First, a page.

Despite being a phenomenon in Japan, Monster Hunter has gone largely unnoticed in Britain.
And it’s not hard to see why: this is an RPG that requires significant time investment. Gamers must craft weapons and hunt monsters that gradually increase in size and challenge. It’s a slow, gruelling game with reams of text and a cast of infuriating characters.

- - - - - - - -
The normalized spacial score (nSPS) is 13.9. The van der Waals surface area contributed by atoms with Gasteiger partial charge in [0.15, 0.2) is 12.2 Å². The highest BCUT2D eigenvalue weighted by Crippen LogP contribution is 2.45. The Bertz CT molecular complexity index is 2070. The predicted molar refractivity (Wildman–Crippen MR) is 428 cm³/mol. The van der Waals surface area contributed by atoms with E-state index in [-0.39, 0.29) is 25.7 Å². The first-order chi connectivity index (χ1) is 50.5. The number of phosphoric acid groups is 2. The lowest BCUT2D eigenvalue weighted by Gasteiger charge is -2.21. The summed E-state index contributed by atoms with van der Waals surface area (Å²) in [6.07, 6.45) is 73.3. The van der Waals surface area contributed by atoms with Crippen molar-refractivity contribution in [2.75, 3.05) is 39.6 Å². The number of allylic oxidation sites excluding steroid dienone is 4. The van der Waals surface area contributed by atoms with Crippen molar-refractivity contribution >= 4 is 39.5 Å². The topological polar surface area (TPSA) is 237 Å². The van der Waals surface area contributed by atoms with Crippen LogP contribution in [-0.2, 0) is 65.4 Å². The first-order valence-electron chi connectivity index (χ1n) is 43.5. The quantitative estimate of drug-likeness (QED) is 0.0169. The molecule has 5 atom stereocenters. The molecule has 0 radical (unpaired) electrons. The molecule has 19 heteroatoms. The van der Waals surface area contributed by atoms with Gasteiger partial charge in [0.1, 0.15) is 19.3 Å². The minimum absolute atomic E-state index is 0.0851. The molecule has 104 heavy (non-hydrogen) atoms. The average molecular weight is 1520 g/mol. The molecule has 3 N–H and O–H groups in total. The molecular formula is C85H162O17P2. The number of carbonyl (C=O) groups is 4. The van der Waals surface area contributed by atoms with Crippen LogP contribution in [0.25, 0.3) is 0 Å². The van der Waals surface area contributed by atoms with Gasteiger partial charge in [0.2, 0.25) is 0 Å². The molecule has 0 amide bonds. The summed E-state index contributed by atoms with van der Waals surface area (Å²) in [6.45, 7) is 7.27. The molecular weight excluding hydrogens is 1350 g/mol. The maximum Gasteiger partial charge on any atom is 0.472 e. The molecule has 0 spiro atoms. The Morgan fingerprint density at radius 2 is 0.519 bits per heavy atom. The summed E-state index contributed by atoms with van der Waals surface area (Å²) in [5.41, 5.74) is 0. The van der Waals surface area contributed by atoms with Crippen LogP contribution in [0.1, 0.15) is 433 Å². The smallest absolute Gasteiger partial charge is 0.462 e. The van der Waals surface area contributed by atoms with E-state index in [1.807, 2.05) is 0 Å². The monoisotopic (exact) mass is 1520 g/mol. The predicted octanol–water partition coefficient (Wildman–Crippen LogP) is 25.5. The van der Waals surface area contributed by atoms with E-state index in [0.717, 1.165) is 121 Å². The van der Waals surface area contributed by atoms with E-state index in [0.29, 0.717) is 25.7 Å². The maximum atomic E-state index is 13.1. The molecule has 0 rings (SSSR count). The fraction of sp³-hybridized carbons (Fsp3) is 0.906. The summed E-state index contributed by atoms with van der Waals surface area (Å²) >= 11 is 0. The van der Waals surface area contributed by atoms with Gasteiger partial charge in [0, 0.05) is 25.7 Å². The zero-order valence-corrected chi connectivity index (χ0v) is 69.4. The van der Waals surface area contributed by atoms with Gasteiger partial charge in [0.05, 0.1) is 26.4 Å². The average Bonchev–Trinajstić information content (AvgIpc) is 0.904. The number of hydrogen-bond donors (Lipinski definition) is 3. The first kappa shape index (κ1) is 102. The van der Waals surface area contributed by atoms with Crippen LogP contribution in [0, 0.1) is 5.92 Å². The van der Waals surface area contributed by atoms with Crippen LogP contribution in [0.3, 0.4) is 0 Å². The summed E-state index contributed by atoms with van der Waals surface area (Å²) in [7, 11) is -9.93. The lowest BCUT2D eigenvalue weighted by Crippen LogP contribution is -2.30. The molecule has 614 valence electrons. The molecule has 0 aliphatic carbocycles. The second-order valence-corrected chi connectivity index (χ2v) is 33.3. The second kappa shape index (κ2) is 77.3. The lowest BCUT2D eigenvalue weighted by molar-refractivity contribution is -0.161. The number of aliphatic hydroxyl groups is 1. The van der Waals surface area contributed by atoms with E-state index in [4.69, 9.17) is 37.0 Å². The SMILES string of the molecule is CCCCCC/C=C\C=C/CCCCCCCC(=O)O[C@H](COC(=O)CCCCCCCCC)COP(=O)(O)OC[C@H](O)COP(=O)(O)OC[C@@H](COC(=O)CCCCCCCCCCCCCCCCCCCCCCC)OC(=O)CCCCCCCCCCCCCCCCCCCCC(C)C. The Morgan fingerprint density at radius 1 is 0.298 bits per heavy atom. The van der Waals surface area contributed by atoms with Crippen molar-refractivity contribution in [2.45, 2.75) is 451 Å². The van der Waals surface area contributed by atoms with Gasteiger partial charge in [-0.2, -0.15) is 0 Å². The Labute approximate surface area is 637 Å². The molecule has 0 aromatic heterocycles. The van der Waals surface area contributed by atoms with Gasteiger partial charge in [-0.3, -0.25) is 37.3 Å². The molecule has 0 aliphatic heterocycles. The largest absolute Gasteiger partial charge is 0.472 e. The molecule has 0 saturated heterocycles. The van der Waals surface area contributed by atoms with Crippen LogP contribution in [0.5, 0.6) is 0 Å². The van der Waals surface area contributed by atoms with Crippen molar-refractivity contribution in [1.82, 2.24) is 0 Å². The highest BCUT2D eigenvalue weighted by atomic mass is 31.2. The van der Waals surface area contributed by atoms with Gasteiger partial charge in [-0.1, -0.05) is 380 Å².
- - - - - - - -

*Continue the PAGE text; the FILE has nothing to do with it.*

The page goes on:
Yet persevere and Monster Hunter’s depth and charm will show. Crafting and taking down bigger beasts can become an obsession that lasts hundreds of hours. Meanwhile, this new iteration, also a launch title for the revamped 3DS, improves things with inventive weapons and monsters, vibrant and colourful environments, plus an essential and more accessible tutorial. Furthermore, the game’s co-op mode – by far the best thing about the franchise – has been improved significantly with the addition of online play. Clearly then, not for everyone, but for fans of deep RPGs, Monster Hunter 4 is an excellent adventure.
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